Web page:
By: Daniel Reynolds
INT – DEEP IN THE SAME PAGE BUNKER, SOMEWHERE OFF THE COAST OF A SMALL ISLAND IN THE SOUTH PACIFIC OR AT A CAFE IN THE ANNEX
Reynolds: Alllllll by myseeeelf!!!
Reynolds: Oh, ummm, hi Dan. How long you been standing there?
Reynolds: Heh, that long huh?
Grant: You think you know a person, but then…
Reynolds: Basketball! Playoffs! NBA! AMIRITE?!
Grant: I’ll see myself out.
Reynolds: ….. phew…. thought he’d never leave.
MIAMI HEAT vs. INDIANA PACERS
Is this the matchup the Indiana Pacers wanted? Do they strike you as a team that was secretly hoping that somehow the irradiated Chicago Bulls would manage to topple the Miami Heat? Or that some Space Jam-like situation would siphon the talents away from Dwyane Wade and Lebron James (Chris Bosh would keep his talent in this scenario)? I ask because I want to confirm the answer I have formed in my mind. I think these Indiana Pacers want the Miami Heat. I think it is a matchup that they have craved for years now, dating back to the infamous Lance Stephenson “choke” incident, the signing of David West for toughness, and the grooming of Paul George. When you can seen the tsunami of your destruction gathering within view, you start preparing, right? The Pacers have been preparing.
In the NBA playoffs, a lot is made of team identity. Oh sure, it’s the kind of thing used to sell T-shirts to fans, but it also sells the team to itself. It gives them something to buy into, something to unite around, something to (as cheesy as this sounds) fight for. In the Eastern Conference, the Chicago Bulls had an identity, and were lauded appropriately even after getting beaten in five games. Conversely, the New York Knicks had an identity but suffered defeat after going all Memento-like on their game plan. The Pacers, who were busy last weekend putting the Knicks to bed, have an identity. They play big, they play in the passing lanes, they rush to the perimeter, they take away the easy shots, and they funnel, always funnel the action into help defense. They are not lights out shooters (I mean, they employ DJ Augustin AND Tyler Hansbrough), but they have just enough savvy to understand which shots to take. If I’m being honest with myself I can announce I have a little soft spot for the Pacers. They are a team of mostly late round draft picks and secondhand parts (the immortal Augustin was their highest ranked, drafted ninth). They know who they want to play, and how they’ll win because they know themselves. And in an ideal universe, maybe that would be enough.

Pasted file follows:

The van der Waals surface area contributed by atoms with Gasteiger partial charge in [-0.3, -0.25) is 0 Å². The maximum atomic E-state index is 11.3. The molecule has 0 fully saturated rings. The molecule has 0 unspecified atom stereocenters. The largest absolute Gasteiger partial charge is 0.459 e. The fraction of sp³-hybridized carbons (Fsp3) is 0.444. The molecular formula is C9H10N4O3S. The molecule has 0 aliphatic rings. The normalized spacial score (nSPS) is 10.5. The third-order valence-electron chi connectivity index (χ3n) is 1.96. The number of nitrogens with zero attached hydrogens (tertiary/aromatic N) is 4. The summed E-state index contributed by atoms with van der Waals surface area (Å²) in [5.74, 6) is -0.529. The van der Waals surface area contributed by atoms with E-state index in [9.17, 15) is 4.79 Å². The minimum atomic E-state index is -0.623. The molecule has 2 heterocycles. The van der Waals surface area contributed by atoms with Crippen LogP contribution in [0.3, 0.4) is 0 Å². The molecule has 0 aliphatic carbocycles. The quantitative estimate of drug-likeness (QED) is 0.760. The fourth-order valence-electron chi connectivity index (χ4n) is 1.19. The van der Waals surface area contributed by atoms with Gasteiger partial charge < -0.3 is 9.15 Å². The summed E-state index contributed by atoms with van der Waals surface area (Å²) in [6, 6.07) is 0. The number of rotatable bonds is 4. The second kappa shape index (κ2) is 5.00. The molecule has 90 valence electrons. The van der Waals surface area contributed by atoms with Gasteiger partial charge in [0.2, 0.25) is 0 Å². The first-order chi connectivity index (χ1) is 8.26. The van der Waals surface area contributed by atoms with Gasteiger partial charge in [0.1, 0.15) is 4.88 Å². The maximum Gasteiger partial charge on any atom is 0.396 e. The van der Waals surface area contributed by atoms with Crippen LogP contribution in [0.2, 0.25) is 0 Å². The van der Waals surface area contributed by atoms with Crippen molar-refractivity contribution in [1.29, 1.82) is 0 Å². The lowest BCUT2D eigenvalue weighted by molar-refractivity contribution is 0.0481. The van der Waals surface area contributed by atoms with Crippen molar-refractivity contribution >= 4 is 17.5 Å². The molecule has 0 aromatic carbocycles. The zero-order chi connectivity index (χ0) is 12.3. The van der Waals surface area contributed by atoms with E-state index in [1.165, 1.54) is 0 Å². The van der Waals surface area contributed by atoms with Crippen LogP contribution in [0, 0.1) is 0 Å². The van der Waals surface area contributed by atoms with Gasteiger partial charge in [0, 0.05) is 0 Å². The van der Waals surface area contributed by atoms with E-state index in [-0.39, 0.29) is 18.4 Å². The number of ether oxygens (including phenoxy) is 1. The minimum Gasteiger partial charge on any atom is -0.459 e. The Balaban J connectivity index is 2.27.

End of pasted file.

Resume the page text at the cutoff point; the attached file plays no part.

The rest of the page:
But how do you solve a problem like the Miami Heat? Look, the NBA is a certain way now: defenses collapse on the paint, efficiency is high rewarded, three-point shooting is at a premium and players should either be highly skilled in diverse areas of the game or super skilled in specific skills. You can hide a Steve Novak on defense if it means 45% three point shooting from him on the other end. Now, did the NBA sway this way as a result of rule changes? Was it a renewed quest for identifying market inefficiencies with statistical analysis? Or, more simply, has a player like Lebron James completely warped the game around his era defining skills? Did the path of the NBA shape James into the player he has become or is the league merely scrambling to match him?
Let’s take a step back. Minus James, the Heat are a solid basketball team. They have all of the key building blocks: veteran role players (Udonis Haslem, Ray Allen, Shane Battier, Mike Miller’s corpse), useful young players (Mario Chalmers, Norris Cole), and, as a cherry on top, an All-Star calibre perimeter player (Dwyane Wade) and post player (Chris Bosh). The Heat team just described is still dangerous (a huge caveat: Wade may be playing on one leg right now). That they are also coached by an innovative young coach in Erik Spoelstra is, well, I’d say gravy but I’m mixing food metaphors. My point is: the Heat are a well-balanced basketball meal.
And then you add the best basketball player on earth. Good luck Indiana.
Keys to the series: For the Pacers I won’t even say something obvious like ‘play defense’. At this point, the Pacers can only really rely on their defense to get them anywhere. The enduring image (besides a shot clanging off the rim, or being dribbled off somebody’s foot out of bounds) of the Pacers/Knicks series was man-giant Hibbert completely walling off Carmelo as he came in for a clutch heroball dunk. That’s the kind of back breaking play that ends teams, and it had to be hugely encouraging for the Pacers that it was Kindly Roy Hibbert (his official full name) providing that kind of toughness.
As with last year, the Pacers can physically challenge the Heat. David West can push Bosh around (OK, OK, everyone can push Bosh around), and Hibbert can theoretically be that aforementioned wrecker on both ends. Paul George can, let’s say, affect Lebron at least a little bit. And you just know Lance Stephenson is ready to jump through some Wade shaped brick walls. But, the King stay the King. The Pacers will need their offense (which has been turning in shooting percentages that look more like summer temperatures) to soar to the level of their defense. It will still not be enough.
And we haven’t even talked about the NBA nightmare scenario of an Indiana/Memphis final. David Stern just put a hit out on me for even suggesting it
Prediction: Miami in 6
Reynolds: And finally, keep checking the site for our final Three for 3 of the season in preparation for the Finals.
Grant: Gonna be a good one.
Reynolds: Dan! Glad you’re here. You ready? [cues music]
Grant: I’m not gonna sing.